Peter Diamond: Stimuli & Unemployment
Author Philippe Legrain collected some interesting statements from Peter Diamond at #LindauEcon14.
With unemployment at near-record heights in many depressed European economies, it is “totally indefensible” to argue that stimulus policies are not needed to get the jobless back to work, according to Peter Diamond, the MIT professor who won his Nobel prize in economics in 2010 for his work on labour-market mismatch. Professor Diamond’s work has been extremely influential in shaping the approach of the European Commission and many EU governments to tackling unemployment, which focuses on “active labour-market policies”, such as job retraining and other help in matching workers to vacancies. But such is the shortfall of demand in Europe, and to a lesser extent the United States, that there is plenty of labour-market slack that better matching of workers to jobs cannot hope to reduce.
“If there are 20 applicants for every job and training programmes result in there being 25 applicants for every job, you don’t accomplish anything,” Professor Diamond said. “But if there are shortages in some areas, as there always are because economies are very diverse, retraining programmes can make a difference.” Clearly, investing in workers’ skills also delivers future benefits when the economy recovers – and a recession is a good time to train workers as they would otherwise be idle, Diamond points out. “But it is not a substitute for stimulus.”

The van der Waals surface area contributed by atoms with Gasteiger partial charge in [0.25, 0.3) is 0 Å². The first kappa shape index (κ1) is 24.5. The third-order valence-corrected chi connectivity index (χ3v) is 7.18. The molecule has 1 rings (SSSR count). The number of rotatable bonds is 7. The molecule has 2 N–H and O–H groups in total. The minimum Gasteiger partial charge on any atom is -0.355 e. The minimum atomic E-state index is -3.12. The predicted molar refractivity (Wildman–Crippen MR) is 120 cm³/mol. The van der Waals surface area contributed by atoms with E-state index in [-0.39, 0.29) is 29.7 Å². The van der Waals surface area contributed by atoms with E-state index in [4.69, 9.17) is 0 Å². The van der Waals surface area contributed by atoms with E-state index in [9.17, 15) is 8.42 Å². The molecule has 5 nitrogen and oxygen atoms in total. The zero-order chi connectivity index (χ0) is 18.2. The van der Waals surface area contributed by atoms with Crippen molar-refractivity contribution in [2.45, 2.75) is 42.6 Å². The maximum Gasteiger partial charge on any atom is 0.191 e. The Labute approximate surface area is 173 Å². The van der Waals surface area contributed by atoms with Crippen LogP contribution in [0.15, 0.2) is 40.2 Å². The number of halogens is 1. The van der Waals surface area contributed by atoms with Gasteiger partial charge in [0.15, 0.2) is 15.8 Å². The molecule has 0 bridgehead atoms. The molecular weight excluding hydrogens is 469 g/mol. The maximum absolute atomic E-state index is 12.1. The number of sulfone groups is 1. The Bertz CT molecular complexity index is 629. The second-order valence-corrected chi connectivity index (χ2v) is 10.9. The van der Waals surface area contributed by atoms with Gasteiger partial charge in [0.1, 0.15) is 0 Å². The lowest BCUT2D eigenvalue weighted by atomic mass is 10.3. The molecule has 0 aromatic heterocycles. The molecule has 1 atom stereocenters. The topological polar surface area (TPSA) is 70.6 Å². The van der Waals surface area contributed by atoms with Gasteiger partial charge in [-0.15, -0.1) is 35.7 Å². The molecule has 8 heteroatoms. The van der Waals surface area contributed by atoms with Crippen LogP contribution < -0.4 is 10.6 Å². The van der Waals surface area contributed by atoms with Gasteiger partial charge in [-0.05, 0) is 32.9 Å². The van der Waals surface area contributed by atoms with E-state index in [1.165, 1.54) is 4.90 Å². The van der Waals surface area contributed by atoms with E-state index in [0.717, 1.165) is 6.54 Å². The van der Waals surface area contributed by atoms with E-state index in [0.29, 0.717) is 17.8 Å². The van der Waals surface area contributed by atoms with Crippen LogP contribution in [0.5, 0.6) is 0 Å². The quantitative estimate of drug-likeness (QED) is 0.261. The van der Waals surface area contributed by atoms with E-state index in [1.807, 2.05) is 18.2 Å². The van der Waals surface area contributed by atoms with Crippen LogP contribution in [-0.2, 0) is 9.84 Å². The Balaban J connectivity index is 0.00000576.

Professor Diamond was interviewed at the 5th Lindau Meeting on Economic Sciences, where he presented his new research on unemployment on 22 August. The Lindau Meeting brings together 17 Nobel laureates in economic sciences and 460 brilliant young researchers from around the world.
Enjoy the full Video of Peter Diamond’s lecture, courtesy of the Lindau Mediatheque: